We need to talk about WordPress
What is WordPress?
“WordPress is a free and open-source content management system (CMS) built on PHP and MySQL.”
We love WordPress, we use it in the majority of our work with arts and cultural organisations (with a few specific exceptions – where we’ve built in Ruby on Rails). However there still seem to be a few perceived issues and misconceptions out there about WordPress which we are going to try and tackle head-on in this post.
1: “it’s just for blogging”
It’s completely understandable that people think this, WordPress was originally conceived and developed as a blogging platform. However it is now a powerful CMS in its own right, some estimates reckon it is used as the CMS for over a quarter (26.5%) of the top sites on the web. The way in which we utilise WordPress means that it is just as capable as any other CMS we’ve come across, that plus its background as a widely used publishing (blogging) tool means that it provides an incredibly good combination of power and usability. We often have clients coming from a Drupal or custom-CMS situation and WordPress’s sheer user-friendliness is usually one of the first things they comment on. WordPress powers the sites for clients of ours including; performing arts venues, galleries, museums and more each with their own particular requirements and configurations in terms of the other systems that WordPress needs to integrate with. We have delivered sophisticated integrations with CRM systems, ticketing platforms, collections management systems, ecommerce platforms and more. We rarely, if ever, run into a situation that WordPress can’t handle.
2: “you have to use lots of plugins to get it to work properly”
There seems to be the perception that WordPress is a ‘jack of all trades, master of none’ solution that requires a lot of additional plugins to be added. The way in which we develop for WordPress means that we use as few plugins as we can, there is one that we use on most projects (Advance Custom Fields) which means we can give clients control over almost every element on a page (our Technical Director, Stu has just written a couple of improvements for this plugin – but that can be covered in a separate post). In terms of the other features that people often lean on plugins for we have built a ‘base theme’ that has a lot of this essential additional functionality ‘baked in’ as standard. The way that we use WordPress means that it operates beautifully with very few plugins being deployed.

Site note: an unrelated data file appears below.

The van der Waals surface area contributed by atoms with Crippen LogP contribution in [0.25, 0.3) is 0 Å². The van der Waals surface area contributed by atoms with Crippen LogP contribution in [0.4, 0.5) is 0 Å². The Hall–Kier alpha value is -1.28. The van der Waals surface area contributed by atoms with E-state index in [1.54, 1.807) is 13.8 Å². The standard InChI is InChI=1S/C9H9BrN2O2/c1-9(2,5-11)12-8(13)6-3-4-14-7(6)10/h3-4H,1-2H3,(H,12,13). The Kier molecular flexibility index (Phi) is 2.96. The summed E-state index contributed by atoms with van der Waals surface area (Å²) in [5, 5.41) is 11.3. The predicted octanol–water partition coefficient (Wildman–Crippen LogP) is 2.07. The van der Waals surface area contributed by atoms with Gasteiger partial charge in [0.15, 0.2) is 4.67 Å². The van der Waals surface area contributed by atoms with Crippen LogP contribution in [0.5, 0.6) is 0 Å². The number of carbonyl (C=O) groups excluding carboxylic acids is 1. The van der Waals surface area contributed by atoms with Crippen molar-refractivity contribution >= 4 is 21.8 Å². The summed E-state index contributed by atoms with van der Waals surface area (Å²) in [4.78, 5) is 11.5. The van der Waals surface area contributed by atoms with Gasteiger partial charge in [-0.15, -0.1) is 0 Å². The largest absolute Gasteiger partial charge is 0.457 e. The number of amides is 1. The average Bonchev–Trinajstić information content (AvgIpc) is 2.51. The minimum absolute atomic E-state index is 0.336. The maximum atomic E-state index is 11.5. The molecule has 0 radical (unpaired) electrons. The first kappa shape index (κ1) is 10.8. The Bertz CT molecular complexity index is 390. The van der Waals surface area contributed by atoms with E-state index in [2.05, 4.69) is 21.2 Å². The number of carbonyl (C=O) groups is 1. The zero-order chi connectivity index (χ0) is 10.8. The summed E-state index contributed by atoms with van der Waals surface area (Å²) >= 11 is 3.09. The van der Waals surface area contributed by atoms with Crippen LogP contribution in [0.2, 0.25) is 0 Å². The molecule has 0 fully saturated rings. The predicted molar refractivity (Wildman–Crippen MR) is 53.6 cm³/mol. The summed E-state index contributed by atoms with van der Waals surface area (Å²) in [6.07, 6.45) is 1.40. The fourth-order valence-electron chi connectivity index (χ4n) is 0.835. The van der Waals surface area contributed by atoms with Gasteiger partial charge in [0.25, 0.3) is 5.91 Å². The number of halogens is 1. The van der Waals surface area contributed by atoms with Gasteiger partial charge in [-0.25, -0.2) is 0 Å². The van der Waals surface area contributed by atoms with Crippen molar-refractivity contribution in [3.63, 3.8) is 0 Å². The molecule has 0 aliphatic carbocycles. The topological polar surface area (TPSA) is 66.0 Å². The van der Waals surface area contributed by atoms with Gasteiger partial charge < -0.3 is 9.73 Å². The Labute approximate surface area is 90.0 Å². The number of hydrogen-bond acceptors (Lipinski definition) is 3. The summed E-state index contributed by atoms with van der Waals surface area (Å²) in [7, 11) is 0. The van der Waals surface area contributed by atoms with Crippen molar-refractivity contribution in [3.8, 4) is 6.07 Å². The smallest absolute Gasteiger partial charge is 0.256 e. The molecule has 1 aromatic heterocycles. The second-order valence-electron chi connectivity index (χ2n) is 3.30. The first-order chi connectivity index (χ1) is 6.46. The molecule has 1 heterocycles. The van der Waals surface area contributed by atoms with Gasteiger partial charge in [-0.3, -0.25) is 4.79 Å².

3: “it results in bad code”
WordPress is written in PHP. The bad thing about PHP is it’s relatively straight-forward to pick up and can be quite forgiving of bad coding practices, as a result you see a lot of incredibly badly-coded implementations of WordPress (especially with horribly written plugins and themes). We employ OOP (object-orientated programming) techniques alongside TDD (test-driven development) and our developers code-review each other’s work before anything goes live which means that our code is lean and (we think) high-quality.
4: “it’s not secure”
The traditional approach to software security would be ‘security through obscurity’ i.e. the assumption that if your codebase is proprietary and has vulnerabilities then that’s fine because no-one (you hope) will find out about the vulnerabilities. The problem with this approach is it relies on you to keep across any possible issues and patch them before someone naughty notices. The great thing about WordPress is that it is open-source and very widely used. Therefore if any issues are spotted (as they inevitably will be from time-to-time) they are quickly communicated and fixed by the (enormous and very active) WordPress community
Reasons why we think WordPress is great:
- It plays nicely with others: we frequently have to integrate WordPress with numerous other systems from ecommerce and ticketing platforms through to collections management, CRMs and more
- Extensible and powerful: because we use WordPress as a platform we find we are able to develop on top of it to meet any client needs that may come our way. We never find ourselves saying ‘WordPress doesn’t do that’ (or at least we haven’t to-date), which is a nice situation to be in.
- Familiar and extremely usable: WordPress’s background as a blogging platform means that it originated as a product that was aimed at fairly non-technical users, as a result the UX for admins is extremely straight-forward and pleasant (if you don’t believe us we’ll happily put you in touch with some of our clients!) and the learning curve for new users isn’t overwhelming or particularly steep.
- The community: we cannot stress just how massive, and engaged the WordPress community is- in terms of both users and developers, it is brilliant.
We have used WordPress on projects including our work with Birmingham Hippodrome, English National Opera, Nottingham Theatre Royal & Concert Hall, Saffron Hall, Modern Art Oxford and Wales Millennium Centre’s Festival of Voice.
We’re going to be writing a series of posts that delve into more detail about how we implement WordPress but if you want to know how WordPress could make your life a lot easier, then get in touch.